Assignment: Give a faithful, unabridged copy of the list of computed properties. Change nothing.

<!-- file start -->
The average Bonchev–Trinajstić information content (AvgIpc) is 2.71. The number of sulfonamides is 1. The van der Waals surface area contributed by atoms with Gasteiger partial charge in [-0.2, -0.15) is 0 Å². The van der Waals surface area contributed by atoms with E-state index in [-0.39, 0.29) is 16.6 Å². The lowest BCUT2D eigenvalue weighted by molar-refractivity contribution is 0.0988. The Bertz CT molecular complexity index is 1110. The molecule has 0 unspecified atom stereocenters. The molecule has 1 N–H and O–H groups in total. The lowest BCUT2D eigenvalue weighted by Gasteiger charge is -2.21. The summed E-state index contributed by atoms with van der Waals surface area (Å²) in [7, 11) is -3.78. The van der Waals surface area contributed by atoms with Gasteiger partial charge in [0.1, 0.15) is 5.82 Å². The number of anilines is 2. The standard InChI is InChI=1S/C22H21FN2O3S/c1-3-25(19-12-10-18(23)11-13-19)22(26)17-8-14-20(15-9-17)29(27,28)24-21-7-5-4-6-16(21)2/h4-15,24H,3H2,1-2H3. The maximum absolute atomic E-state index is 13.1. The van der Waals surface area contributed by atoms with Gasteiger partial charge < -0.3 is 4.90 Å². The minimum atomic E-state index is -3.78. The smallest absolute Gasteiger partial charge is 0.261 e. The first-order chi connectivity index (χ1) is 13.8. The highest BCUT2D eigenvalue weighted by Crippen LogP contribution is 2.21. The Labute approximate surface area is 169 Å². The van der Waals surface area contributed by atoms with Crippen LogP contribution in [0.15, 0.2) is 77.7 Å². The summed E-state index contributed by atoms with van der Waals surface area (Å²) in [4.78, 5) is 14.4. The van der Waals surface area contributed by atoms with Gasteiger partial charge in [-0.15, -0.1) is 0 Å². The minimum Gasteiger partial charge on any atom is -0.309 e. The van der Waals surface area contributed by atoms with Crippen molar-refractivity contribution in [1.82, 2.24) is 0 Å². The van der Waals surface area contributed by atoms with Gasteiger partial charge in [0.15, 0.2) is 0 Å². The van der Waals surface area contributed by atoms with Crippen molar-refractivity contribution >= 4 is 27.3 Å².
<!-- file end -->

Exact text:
The average Bonchev–Trinajstić information content (AvgIpc) is 2.71. The number of sulfonamides is 1. The van der Waals surface area contributed by atoms with Gasteiger partial charge in [-0.2, -0.15) is 0 Å². The van der Waals surface area contributed by atoms with E-state index in [-0.39, 0.29) is 16.6 Å². The lowest BCUT2D eigenvalue weighted by molar-refractivity contribution is 0.0988. The Bertz CT molecular complexity index is 1110. The molecule has 0 unspecified atom stereocenters. The molecule has 1 N–H and O–H groups in total. The lowest BCUT2D eigenvalue weighted by Gasteiger charge is -2.21. The summed E-state index contributed by atoms with van der Waals surface area (Å²) in [7, 11) is -3.78. The van der Waals surface area contributed by atoms with Gasteiger partial charge in [0.1, 0.15) is 5.82 Å². The number of anilines is 2. The standard InChI is InChI=1S/C22H21FN2O3S/c1-3-25(19-12-10-18(23)11-13-19)22(26)17-8-14-20(15-9-17)29(27,28)24-21-7-5-4-6-16(21)2/h4-15,24H,3H2,1-2H3. The maximum absolute atomic E-state index is 13.1. The van der Waals surface area contributed by atoms with Gasteiger partial charge < -0.3 is 4.90 Å². The minimum atomic E-state index is -3.78. The smallest absolute Gasteiger partial charge is 0.261 e. The first-order chi connectivity index (χ1) is 13.8. The highest BCUT2D eigenvalue weighted by Crippen LogP contribution is 2.21. The Labute approximate surface area is 169 Å². The van der Waals surface area contributed by atoms with Crippen LogP contribution in [0.15, 0.2) is 77.7 Å². The summed E-state index contributed by atoms with van der Waals surface area (Å²) in [4.78, 5) is 14.4. The van der Waals surface area contributed by atoms with Gasteiger partial charge in [-0.15, -0.1) is 0 Å². The minimum Gasteiger partial charge on any atom is -0.309 e. The van der Waals surface area contributed by atoms with Crippen molar-refractivity contribution in [1.82, 2.24) is 0 Å². The van der Waals surface area contributed by atoms with Gasteiger partial charge in [0.15, 0.2) is 0 Å². The van der Waals surface area contributed by atoms with Crippen molar-refractivity contribution >= 4 is 27.3 Å².